Submitting Campus

Daytona Beach

Department

Department of Physical Sciences

Document Type

Article

Publication/Presentation Date

1-9-2018

Abstract/Description

Since 2010, Utah State University has operated an infrared Advanced Mesospheric Temperature Mapper at the Amundsen–Scott South Pole station to investigate the upper atmosphere dynamics and temperature deep within the vortex. A surprising number of “frontal” gravity wave events (86) were recorded in the mesospheric OH(3,1) band intensity and rotational temperature images (typical altitude of ~87 km) during four austral winters (2012–2015). These events are gravity waves (GWs) characterized by a sharp leading wave front followed by a quasi-monochromatic wave train that grows with time. A particular subset of frontal gravity wave events has been identified in the past (Dewan & Picard, 1998) as “bores.” These are usually associated with wave ducting within stable mesospheric inversion layers, which allow them to propagate over very large distances. They have been observed on numerous occasions from low-latitude and midlatitude sites, but to date, very few have been reported at high latitudes. This study provides new analyses of the characteristics of frontal events at high latitudes and shows that most of them are likely ducted. The occurrence of these frontal GW events over this isolated region strongly supports the existence of horizontally extensive mesospheric thermal inversion layers over Antarctica, leading to regions of enhanced stability necessary for GW trapping and ducting.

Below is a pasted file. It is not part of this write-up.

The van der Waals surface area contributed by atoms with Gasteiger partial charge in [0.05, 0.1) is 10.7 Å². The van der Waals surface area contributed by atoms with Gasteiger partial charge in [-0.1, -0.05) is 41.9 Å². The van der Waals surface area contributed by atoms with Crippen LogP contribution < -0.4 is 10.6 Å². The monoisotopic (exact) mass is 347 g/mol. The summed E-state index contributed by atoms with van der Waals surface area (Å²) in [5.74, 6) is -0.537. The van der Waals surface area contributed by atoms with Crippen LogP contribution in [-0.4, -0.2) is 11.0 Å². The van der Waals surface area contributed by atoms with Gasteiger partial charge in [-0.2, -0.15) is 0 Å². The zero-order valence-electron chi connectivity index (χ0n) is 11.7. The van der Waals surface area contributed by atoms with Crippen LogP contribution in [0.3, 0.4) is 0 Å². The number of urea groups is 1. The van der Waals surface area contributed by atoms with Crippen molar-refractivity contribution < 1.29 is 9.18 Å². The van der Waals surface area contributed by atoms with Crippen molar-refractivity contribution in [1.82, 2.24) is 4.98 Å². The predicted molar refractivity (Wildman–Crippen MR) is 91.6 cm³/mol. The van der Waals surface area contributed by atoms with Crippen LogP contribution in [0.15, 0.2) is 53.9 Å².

Publication Title

Journal of Geophysical Research: Atmospheres

DOI

https://doi.org/10.1002/2017JD027046

Publisher

American Geophysical Union

Available for download on Wednesday, January 08, 2020

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